Radacky deserves reprimand for gift
© St. Petersburg Times
published April 13, 2003
It has been only a little more than a year since Hernando County Administrator Paul McIntosh was pressured to resign because, among other serious lapses in judgment, he accepted freebies.
Now we learn that his replacement, Richard Radacky, sought a special favor from a high-profile businessman at about the same time he attempted to expedite that person's quest to gain a commercial zoning variance.
Radacky's mistake is not as intolerable as McIntosh's, who accepted free tickets to sporting events and rounds of golf at private clubs from people who were doing business with the county. All Radacky did, according to Times reporter Will Van Sant, was ask prominent banker Jim Kimbrough to use his friendship with former University of Florida coach Steve Spurrier to acquire an autograph on a football.
That is not illegal, or even dishonest. And, depending on the interpretation by the county's legal staff, it may not even be a violation of the policy that forbids employees from taking gifts from people who have business relationships with the county.
But, by intervening on Kimbrough's project and urging two department managers to hasten their review of a zoning variance, Radacky could be accused of granting special treatment to the same person from whom he sought a favor, and who also has an incentive to stay in the administrator's good graces.
Radacky denies there was a connection. The public will have to take his word on that. But he should have known that his actions, and particularly the timing in this instance, created the appearance of a conflict of interest. Had he recognized it then, as surely he does now, he would have avoided it.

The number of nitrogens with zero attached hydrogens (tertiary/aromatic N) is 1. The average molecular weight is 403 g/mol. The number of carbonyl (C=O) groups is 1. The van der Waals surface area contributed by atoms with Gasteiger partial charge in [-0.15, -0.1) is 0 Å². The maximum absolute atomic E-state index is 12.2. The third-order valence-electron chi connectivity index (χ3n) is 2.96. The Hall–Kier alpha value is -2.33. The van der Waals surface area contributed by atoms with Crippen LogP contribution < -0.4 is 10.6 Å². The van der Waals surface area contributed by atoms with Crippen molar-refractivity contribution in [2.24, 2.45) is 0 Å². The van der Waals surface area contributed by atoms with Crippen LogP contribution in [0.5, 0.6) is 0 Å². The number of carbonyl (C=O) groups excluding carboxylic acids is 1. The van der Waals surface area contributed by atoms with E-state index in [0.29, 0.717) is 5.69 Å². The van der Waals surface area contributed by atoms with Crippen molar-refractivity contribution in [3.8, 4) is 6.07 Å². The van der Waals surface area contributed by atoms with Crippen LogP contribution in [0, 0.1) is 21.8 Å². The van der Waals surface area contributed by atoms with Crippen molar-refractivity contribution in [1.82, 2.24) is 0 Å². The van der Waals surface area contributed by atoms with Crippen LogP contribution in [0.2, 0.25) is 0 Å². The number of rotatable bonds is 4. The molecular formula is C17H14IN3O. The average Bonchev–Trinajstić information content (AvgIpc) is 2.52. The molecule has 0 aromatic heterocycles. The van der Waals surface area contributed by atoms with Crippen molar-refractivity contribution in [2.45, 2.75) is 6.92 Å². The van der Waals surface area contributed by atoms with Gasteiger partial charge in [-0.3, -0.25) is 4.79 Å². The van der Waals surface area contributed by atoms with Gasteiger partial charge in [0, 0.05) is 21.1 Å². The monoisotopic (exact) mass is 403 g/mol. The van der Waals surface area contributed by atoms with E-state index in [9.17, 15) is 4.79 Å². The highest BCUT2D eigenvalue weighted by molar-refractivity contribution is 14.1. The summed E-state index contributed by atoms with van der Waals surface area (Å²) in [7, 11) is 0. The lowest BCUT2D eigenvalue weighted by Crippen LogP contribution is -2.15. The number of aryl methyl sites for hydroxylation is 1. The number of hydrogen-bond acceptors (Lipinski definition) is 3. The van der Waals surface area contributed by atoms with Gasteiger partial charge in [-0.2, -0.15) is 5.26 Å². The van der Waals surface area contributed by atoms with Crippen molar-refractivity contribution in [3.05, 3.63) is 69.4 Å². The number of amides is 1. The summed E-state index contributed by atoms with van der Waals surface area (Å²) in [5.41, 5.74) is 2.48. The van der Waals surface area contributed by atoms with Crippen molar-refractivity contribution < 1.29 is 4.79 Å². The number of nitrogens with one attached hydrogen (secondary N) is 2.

As the county's top public servant, who also served as assistant to McIntosh, Radacky should have learned from the mistakes of his predecessor. Erring on the side of caution is the high standard the public expects from him, and one the commissioners -- his bosses -- should insist upon.
After the McIntosh controversy, commissioners revamped the policy regulating the acceptance of gifts. But they squandered their opportunity to make the policy as simple and effective as possible: Accept nothing, from anyone, at any time. Because they would not take such a direct and fearless stance, they now find themselves debating again what constitutes a gift, how to determine its value, and who is allowed to accept one.
Hernando has evolved from the days of the back-scratching brotherhood that once pervaded county government. But this sort of coincidence, if that's what this set of circumstances truly is, opens the door for criticism unnecessarily.
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